Analog Integrated Circuits and Signal Processing

, Volume 73, Issue 2, pp 613–625 | Cite as

On the use of an algebraic language interface for waveform definition



We discuss implementation aspects of a software-defined radio system that allows the user to define waveforms using an algebraic language interface, currently as an extension to C++. Current software-defined radio systems provide waveform definitions through a combination of a graphical interface, markup language, interpreted script, and compiled code. Regardless of the methods used, the actual executed code generates each waveform via a series of graph-style connections: instantiating blocks and then explicitly connecting ports between blocks. We propose a system that allows the definition of waveforms using a novel text-based algebraic language interface similar to that found in MathWorks MATLAB or GNU Octave. Our system simplifies the waveform programming abstraction by using implicit graph-style connections; it makes extensive use of C++ templates and operator overloading to allow this high-level abstraction. Our interface is solely an abstraction layer providing an alternative means for coding waveforms in comparison to current techniques, and hence has no more overhead than current techniques. Example code is provided to compare and contrast various methods of waveform definition.


Software defined radio Waveform definition language MATLAB Octave C++ Runtime optimization 



This work has been supported in part by NIJ Grant 2006-IJ-CX-K034 and an NVIDIA Professor Partnership Award.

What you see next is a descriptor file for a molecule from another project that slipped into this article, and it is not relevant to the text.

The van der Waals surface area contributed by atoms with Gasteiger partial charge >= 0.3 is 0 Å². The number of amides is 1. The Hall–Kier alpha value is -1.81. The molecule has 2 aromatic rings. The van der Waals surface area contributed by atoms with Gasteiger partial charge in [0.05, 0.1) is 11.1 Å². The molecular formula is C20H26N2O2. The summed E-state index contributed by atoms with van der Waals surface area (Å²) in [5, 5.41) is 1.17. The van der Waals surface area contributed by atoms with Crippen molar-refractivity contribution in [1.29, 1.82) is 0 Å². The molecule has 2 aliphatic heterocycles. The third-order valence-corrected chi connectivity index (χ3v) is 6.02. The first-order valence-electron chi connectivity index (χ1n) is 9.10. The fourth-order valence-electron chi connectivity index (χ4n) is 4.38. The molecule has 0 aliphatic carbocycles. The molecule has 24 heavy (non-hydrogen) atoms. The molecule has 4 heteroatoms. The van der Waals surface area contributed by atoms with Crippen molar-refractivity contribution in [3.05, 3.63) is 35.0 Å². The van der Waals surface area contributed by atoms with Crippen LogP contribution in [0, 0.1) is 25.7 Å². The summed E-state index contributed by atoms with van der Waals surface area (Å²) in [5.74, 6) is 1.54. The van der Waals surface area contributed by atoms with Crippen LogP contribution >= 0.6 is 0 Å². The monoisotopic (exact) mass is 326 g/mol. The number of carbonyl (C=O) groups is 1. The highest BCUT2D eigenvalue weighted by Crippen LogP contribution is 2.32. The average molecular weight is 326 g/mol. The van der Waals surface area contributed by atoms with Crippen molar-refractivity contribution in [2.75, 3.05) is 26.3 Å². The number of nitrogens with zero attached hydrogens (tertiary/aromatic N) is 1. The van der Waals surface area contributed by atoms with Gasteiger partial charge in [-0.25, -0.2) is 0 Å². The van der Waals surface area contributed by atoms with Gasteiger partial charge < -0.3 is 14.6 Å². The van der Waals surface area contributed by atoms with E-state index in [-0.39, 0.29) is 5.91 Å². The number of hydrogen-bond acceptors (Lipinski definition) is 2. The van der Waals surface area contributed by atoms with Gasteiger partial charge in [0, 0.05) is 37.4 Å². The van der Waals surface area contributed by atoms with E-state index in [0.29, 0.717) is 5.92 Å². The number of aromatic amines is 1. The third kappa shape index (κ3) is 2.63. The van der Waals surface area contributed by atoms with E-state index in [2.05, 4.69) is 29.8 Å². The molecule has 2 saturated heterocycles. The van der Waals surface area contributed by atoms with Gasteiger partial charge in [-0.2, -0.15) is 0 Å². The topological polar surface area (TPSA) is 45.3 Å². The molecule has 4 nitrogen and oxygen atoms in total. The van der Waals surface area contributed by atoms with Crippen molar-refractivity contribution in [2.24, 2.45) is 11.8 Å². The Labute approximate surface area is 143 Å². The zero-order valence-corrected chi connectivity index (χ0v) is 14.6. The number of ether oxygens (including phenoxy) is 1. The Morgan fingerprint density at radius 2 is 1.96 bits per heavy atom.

1. 1.
    Zimmermann, H. (1980). OSI reference model—The ISO model of architecture for open systems interconnection. IEEE Transactions on Communications, 28(4), 425–432.CrossRefGoogle Scholar
  2. 2.
    Jones, D. (2012). Efficient FFT algorithm and programming tricks, Connexions Website. Accessed June 2012
  3. 3.
    Frigo M., & Johnson, S. G. (2005). The design and implementation of FFTW3. Proceedings of the IEEE. Invited paper, Special Issue on Program Generation, Optimization, and Platform Adaptation, 93(2): 216–231.Google Scholar
  4. 4.
    Ramakrishnan, V., Witte, E. M., Kempf, T., Kammler, D., Ascheid, G., Leupers R., Meyr, H., Adrat, M., & Antweiler, M., (2009). Efficient and Portable SDR Waveform Development: the nucleus concept. Proceedings of the 28th IEEE Conference on Military Communications, (pp. 918–924), 2009.Google Scholar
  5. 5.
    Williams, L.J (ITT: Technical Director, JTRS Business Area). (2009). Software defined radios: Are they really that hard?, Presented at the IPFW Wireless Summer School, June 17, 2009.Google Scholar
  6. 6.
    GNU Radio Discussion Email List, Thread on why isn’t gnu radio used more. Accessed June 2012
  7. 7.
    MathWorks MATLAB Website. Accessed June 2012
  8. 8.
    GNU Octave Website. Accessed June 2012
  9. 9.
    MathWorks Company Facts Sheet. Accessed June 2012
  10. 10.
    Dickens, M. L., Laneman, J. N., & Dunn, B. P. (2011). Seamless dynamic runtime reconfiguration in a software defined radio. Proceedings of SDR’11 WInnComm Europe, Brussels, June 2011.Google Scholar
  11. 11.